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Mandatory Financial Disclosures in Family Law Cases in Colorado

By James S. Margulis, Esq.

Colorado Rule of Civil Procedure 16.2 (e)(7) requires certain financial disclosures in every family law case as it pertains to the equitable distribution of assets and liabilities, maintenance calculations and child support calculations.

While this is not a sexy topic, financial disclosures are certainly a critical step in the process of a family law case.

In fact, the only issue that is not related to the financial disclosures in a family law case is the actual timesharing schedule regarding any minor children if minor children are involved.

The primary financial disclosure under Rule 16.2(e)(7) is the Sworn Financial Statement. This Statement is the global disclosure which requires one to state, under oath, their income, expenses, assets and liabilities. All other disclosures flow from this Statement.

Rule 16.2(e)(7) then basically requires a party to disclose all pertinent backup documentation relative to the income, expenses, assets and liabilities set forth on the Sworn Financial Statement. Said disclosures encompass paystubs, tax returns, bank statements, brokerage account statements, retirement account statements and real estate documents to name a few.

Based on each party's disclosures, both sides can present an equitable distribution schedule setting forth what they believe to be a fair division of the assets and liabilities.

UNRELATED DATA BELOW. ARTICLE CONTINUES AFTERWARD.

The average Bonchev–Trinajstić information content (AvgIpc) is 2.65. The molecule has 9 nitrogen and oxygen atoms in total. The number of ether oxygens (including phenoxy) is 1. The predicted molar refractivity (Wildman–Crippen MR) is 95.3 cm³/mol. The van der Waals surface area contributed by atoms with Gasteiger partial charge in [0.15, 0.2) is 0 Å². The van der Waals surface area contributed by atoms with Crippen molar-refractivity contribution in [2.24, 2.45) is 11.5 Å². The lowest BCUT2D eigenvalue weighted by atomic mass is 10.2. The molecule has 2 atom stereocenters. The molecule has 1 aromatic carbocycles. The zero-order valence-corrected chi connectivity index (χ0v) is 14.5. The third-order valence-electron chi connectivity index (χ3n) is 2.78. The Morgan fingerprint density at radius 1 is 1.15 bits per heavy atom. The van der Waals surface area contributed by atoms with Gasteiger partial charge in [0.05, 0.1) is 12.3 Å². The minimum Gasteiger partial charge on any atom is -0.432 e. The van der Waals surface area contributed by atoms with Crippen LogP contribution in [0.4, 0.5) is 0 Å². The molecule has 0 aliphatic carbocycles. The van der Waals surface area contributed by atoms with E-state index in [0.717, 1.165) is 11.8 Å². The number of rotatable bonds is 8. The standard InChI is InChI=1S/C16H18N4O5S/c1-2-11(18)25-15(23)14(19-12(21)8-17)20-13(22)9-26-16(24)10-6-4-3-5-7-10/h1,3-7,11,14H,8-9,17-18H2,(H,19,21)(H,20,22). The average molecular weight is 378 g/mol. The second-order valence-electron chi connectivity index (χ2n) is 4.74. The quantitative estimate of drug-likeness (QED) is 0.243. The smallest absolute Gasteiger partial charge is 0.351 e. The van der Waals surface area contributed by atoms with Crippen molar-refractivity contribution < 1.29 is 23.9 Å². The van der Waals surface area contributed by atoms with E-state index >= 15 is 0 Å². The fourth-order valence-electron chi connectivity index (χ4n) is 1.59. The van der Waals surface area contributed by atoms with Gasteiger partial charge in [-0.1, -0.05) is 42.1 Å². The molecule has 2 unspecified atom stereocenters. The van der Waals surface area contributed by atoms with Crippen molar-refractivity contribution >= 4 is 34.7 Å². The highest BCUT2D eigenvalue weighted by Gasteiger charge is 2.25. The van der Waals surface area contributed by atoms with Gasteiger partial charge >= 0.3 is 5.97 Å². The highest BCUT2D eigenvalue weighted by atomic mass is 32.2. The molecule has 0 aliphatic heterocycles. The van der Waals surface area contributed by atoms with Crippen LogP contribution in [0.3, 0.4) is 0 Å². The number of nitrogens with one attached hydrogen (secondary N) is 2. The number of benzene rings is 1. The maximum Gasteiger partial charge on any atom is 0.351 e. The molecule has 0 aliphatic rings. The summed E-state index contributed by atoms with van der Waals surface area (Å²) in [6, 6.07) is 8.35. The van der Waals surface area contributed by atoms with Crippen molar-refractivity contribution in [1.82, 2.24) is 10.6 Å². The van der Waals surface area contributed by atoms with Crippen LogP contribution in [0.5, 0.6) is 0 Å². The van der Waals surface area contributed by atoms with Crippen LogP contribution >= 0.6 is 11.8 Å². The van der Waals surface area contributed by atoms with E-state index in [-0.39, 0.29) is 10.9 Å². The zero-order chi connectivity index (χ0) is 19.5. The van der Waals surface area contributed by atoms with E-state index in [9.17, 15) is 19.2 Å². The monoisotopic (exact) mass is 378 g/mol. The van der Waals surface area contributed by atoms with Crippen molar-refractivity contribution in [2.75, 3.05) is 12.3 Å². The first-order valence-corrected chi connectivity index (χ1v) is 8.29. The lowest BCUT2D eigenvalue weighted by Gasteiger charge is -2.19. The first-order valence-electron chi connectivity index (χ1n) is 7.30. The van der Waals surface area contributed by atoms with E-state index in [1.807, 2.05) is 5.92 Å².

Based on each party's disclosures, both sides can present maintenance and child support calculations setting forth what they believe to be the proper amounts of support based upon the income documentation produced by both parties.

Thus, in essence the entire case flows from these critical financial disclosures. Often times, in more complicated financial cases, forensic accountants are brought in to analyze the information and to present the pertinent schedules.

Here is the most important point: if a party intentionally lies on the financial statement or attempts to hide money or assets, they are committing perjury and fraud. First and foremost, they expose themselves to potential criminal liability. Second, if the fraud is discovered, the entire case can be re-opened at a later date to reassess the original determinations based on the new information. Certainly, a Judge will not look kindly on the party who committed the fraud in the second proceeding.

While no one particularly enjoys walking through this financial disclosure process, it is critical to take it very seriously as these disclosures will dictate one's financial future for years to come.

Please do not hesitate to contact Feldmann & Nagel's Domestic Team for any questions or concerns you may have and to serve all your family law needs.

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